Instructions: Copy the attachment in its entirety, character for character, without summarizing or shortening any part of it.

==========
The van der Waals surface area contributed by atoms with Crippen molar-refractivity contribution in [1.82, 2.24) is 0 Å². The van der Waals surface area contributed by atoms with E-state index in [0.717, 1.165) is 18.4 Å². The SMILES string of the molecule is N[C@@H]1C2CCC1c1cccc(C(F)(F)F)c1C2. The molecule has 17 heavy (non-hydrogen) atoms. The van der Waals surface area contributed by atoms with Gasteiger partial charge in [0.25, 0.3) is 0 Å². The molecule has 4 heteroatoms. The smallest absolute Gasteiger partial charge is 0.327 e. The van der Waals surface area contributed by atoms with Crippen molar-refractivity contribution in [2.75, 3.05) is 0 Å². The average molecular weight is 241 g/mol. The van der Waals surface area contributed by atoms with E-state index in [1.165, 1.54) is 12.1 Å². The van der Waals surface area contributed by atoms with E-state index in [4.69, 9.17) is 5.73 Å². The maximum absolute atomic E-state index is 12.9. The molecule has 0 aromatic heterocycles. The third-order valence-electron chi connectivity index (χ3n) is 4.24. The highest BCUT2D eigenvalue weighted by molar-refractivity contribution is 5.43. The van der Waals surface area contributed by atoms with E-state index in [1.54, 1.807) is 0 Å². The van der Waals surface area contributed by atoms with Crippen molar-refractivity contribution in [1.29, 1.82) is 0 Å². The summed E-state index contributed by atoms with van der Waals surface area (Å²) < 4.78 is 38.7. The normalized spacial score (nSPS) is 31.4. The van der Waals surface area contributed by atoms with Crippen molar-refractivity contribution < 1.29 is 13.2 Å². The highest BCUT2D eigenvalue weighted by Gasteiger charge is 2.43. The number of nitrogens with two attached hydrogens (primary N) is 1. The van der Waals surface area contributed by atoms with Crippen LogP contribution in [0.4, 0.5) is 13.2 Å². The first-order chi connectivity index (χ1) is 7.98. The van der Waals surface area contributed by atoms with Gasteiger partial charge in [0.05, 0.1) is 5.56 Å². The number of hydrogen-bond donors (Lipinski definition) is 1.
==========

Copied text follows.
The van der Waals surface area contributed by atoms with Crippen molar-refractivity contribution in [1.82, 2.24) is 0 Å². The van der Waals surface area contributed by atoms with E-state index in [0.717, 1.165) is 18.4 Å². The SMILES string of the molecule is N[C@@H]1C2CCC1c1cccc(C(F)(F)F)c1C2. The molecule has 17 heavy (non-hydrogen) atoms. The van der Waals surface area contributed by atoms with Gasteiger partial charge in [0.25, 0.3) is 0 Å². The molecule has 4 heteroatoms. The smallest absolute Gasteiger partial charge is 0.327 e. The van der Waals surface area contributed by atoms with Crippen molar-refractivity contribution in [2.75, 3.05) is 0 Å². The average molecular weight is 241 g/mol. The van der Waals surface area contributed by atoms with E-state index in [1.165, 1.54) is 12.1 Å². The van der Waals surface area contributed by atoms with E-state index in [4.69, 9.17) is 5.73 Å². The maximum absolute atomic E-state index is 12.9. The molecule has 0 aromatic heterocycles. The third-order valence-electron chi connectivity index (χ3n) is 4.24. The highest BCUT2D eigenvalue weighted by molar-refractivity contribution is 5.43. The van der Waals surface area contributed by atoms with E-state index in [1.54, 1.807) is 0 Å². The van der Waals surface area contributed by atoms with Crippen molar-refractivity contribution in [1.29, 1.82) is 0 Å². The summed E-state index contributed by atoms with van der Waals surface area (Å²) < 4.78 is 38.7. The normalized spacial score (nSPS) is 31.4. The van der Waals surface area contributed by atoms with Crippen molar-refractivity contribution < 1.29 is 13.2 Å². The highest BCUT2D eigenvalue weighted by Gasteiger charge is 2.43. The number of nitrogens with two attached hydrogens (primary N) is 1. The van der Waals surface area contributed by atoms with Crippen LogP contribution in [0.4, 0.5) is 13.2 Å². The first-order chi connectivity index (χ1) is 7.98. The van der Waals surface area contributed by atoms with Gasteiger partial charge in [0.05, 0.1) is 5.56 Å². The number of hydrogen-bond donors (Lipinski definition) is 1.